Why should I teach my children about money?

use monopoly to teach kids about moneyWhether we like it or not, money plays a part in everyone’s life. People either don’t have enough, they have too much, they are working hard to earn more or are looking for ways to spend less.

Money can be a stress, but it doesn’t have to be and it certainly doesn’t have to be a stress in the future of our children if we teach them the right practices.

Teaching children about money, in my mind, is no different than teaching them about morals or religion—it’s an extension of our values. We can show our children how to spend, save, and give wisely.

Eliminate the stress

One of the situations I run into with my clients the most is simply mismanaging money; and after working with Dr. Matt Morris, I have learned that money is the source of stress in many relationships and families. Wouldn’t it be great if we could teach our children how to better handle their money, so the cycle of stress stops?

When to teach children about money

While anyone can learn new money management practices at any age, it’s easiest if these habits are instilled in children at a young age. If we wait until a child turns 18, for example, they may have 18 years of bad habits—spending beyond their means, not saving for the future— that will need to be re-learned.

If we start teaching our children simple, concrete ideals, smart money habits will be part of their everyday life and not something that will be learned by making mistakes.

We can set an example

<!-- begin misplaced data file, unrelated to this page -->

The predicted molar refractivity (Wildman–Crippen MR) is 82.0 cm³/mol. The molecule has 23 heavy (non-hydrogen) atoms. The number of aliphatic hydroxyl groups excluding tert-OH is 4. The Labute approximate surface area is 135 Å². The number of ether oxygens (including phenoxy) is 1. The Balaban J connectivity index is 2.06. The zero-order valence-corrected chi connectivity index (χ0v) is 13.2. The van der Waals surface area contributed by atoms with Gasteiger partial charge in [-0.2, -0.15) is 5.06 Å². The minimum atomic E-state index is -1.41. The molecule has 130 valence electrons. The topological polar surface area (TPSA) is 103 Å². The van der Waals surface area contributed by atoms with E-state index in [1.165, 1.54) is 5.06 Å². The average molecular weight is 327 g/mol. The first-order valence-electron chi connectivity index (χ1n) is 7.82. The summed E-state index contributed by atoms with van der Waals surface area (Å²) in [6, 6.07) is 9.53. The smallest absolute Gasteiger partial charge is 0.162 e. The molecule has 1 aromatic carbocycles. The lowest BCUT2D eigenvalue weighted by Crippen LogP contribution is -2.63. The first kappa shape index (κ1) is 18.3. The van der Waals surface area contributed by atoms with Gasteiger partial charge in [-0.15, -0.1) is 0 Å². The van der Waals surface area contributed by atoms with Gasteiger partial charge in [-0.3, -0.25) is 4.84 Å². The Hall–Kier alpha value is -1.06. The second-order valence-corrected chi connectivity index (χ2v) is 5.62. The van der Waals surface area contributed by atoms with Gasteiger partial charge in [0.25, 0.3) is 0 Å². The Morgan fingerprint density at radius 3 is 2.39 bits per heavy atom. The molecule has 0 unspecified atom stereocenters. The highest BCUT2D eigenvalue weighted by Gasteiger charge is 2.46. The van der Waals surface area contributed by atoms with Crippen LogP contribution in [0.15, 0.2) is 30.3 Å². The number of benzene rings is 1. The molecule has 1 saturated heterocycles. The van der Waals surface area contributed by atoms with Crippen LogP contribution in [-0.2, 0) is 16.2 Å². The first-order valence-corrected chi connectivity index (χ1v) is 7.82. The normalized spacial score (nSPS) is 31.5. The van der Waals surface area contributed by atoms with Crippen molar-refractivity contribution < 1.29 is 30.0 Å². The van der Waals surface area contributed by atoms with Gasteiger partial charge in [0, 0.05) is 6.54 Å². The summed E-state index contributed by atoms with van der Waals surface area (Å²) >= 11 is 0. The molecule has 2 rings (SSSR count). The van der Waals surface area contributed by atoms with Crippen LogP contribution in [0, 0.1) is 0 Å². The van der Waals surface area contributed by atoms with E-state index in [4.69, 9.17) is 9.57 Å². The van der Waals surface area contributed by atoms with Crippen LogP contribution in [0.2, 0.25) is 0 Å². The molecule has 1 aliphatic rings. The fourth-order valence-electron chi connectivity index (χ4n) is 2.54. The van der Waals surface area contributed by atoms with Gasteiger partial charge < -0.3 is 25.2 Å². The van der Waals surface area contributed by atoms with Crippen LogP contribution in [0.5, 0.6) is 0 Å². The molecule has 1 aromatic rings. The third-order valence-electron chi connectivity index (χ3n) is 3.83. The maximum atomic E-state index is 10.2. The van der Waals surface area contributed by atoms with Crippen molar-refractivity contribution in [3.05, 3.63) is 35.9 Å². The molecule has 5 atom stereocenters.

As parents, we should set examples for our children and help them learn along the way. I remember my parents taught me a basic principle that has stuck with me throughout the years “If you make five dollars, spend three and save two.”

Children need to learn the concept that you shouldn’t spend all the money you have, instead, save the money for something. I have carried this philosophy down to my own children and share these simple principles with my own clients:

  1. Earn Money
  2. Save 20% of what you earn
  3. Give 10% of what you earn
  4. Spend the rest


We can use these principles to show that we should manage our money with a purpose and that money is earned. Whether our children decide to spend it on candy at the store, wait a month, do more chores around the house, and save enough money to buy a Nerf gun, their money is something they earn and decided how to spend it.

If we guide our kids through the money-saving process, they will start to recognize that if they work hard to earn their money, they should be a little more prudent with how they spend it.


Instilling Healthy Money Habits

In my opinion, instilling healthy money habits in our children is an important role for parents.  Knowledge and habits are things they will carry with them for the rest of their life.

If you can help your children understand the importance of managing their money, and teach them to do so on their own, you are setting them up for success. It’s something that any parent can teach their children, regardless of where they live or how much they make, and can make a huge difference in our children’s lives down the road.


About Erik Garcia

Hi there, I'm Erik. How you manage your money and other resources impacts practically every aspect of your life. I help individuals and families invest plan for a more secure and predictable financial future. Thanks for taking time on my site!

Visit my website →